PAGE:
Vietnamese female politicians’ battle to the top: what makes it extra hard?

By Lam Le, Ha Phuong   April 6, 2016 | 11:10 am GMT+7
Vietnamese female politicians’ battle to the top: what makes it extra hard?

“Congratulations sister! You’re our hope and pride!” read Nguyen Thi Tu’s comment on Facebook addressed to the first woman elected to chair the National Assembly (NA), Nguyen Thi Kim Ngan. 

Tu, director general of the Ethnic Minorities Department, couldn’t hide her joy as she was scrolling down her phone screen filled with messages from fellow female politicians.

Ngan may have made history but the last two NA terms have seen a gradual fall in the number of female deputies. Despite significant increase in female participation in the 1990s, age old stereotypes and discriminatory regulations make it extra hard for women to reach to the top.

The outlook for the 2016-2020 term doesn’t present a much brighter picture with the share of female candidates falling to 36.65 percent. Meanwhile, the National Strategy on Gender Equality targets women to make up 35 percent of deputies for the upcoming term, but without specifying clear lines of accountability.

Source: National Assembly

Contrary to popular belief, there is a huge pool of talented and highly resourceful women in Vietnamese politics, according to Jean Munro, UNDP Senior Technical Advisor.

But they usually have to try much harder than men to reach the same position in the government due to deeply rooted prejudice.

Age old prejudgment

Only 50 percent of young people believe women should aim to become high ranking government officials, economists or entrepreneurs.

A 2009 study by IOS and EOWP found that female party secretaries, chairs and vice chairs of People’s Committees at commune level had better levels of education than their male colleagues.

“When I chair a meeting, I need to be much more careful than my male counterparts because people think women talk too much and not to the point,” said Tu.

“It’s even harder for ethnic minority women who lack experience and soft skills to begin with.”

Yet, one would struggle to spot any sign of weakness in this radiant and confident woman, who is of the Muong ethnic group. She told her story with ease and charisma while people kept coming in and out of her office with queries.

[Caption]

Nguyen Thi Tu multi-tasking during the interview with VnExpress. Photo: LL

Tu wasn’t always like this. The once ordinary government officer, who left her desk at 5pm everyday to return to her family, never considered trying for senior positions until she attended UNDP’s capacity building workshop for women.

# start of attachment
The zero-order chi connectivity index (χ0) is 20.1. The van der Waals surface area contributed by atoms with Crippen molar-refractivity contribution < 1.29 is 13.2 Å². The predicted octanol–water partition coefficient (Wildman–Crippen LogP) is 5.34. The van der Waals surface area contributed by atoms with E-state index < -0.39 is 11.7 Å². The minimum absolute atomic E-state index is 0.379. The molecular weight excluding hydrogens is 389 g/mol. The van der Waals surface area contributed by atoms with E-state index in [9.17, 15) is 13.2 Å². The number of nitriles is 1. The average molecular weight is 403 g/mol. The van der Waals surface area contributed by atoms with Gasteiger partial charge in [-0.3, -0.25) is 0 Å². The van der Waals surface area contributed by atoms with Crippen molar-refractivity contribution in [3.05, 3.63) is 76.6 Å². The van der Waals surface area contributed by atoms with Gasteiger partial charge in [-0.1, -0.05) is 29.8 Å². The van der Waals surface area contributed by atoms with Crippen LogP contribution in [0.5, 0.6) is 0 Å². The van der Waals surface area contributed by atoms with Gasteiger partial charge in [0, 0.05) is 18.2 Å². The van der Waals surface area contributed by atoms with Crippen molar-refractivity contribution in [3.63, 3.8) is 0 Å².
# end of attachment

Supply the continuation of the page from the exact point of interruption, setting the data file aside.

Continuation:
“I realized that women make up half of the population, so there should be more female leaders in the government.”

“Biological differences make women have differing views [on certain social issues] than men,” she added. A 2014 UNDP report confirms this, showing that female NA deputies are significantly more likely to raise women’s issues than their male counterparts.

"Guilty" about "abandoning" family

Female role models like Nguyen Thi Kim Ngan have helped Tu overcome the insecurities she once had. "The most important factor is family support,” said Tu, whose husband leads a state-owned company and son is doing a masters abroad.

Tu thinks that with the right approach, women can have it all: “It’s not about sacrifice, but time management.”

On a typical evening, Tu’s family sit down together to watch the news, discuss politics and gender issues. Step by step, she turned the two men in her family into gender equality champions.

“Whoever comes home first will make dinner. Whenever I’m going away on a business trip, my husband and son prepare food for me,” Tu said with pride.

A little girl suddenly run into the room as if she was at home.

“She’s the daughter of one of our staff. Not everyone tolerates that in government offices though,” said Tu.

Many female politicians struggle to balance their work and family commitments. According to Munro, women often feel guilty about “abandoning” their children to attend month-long political conventions.

“They fear their sons will succumb to social evils when they’re away,” said Munro.

However, she doubts childcare facilities are the solution. Instead, “men should take a bigger role in caring for children.”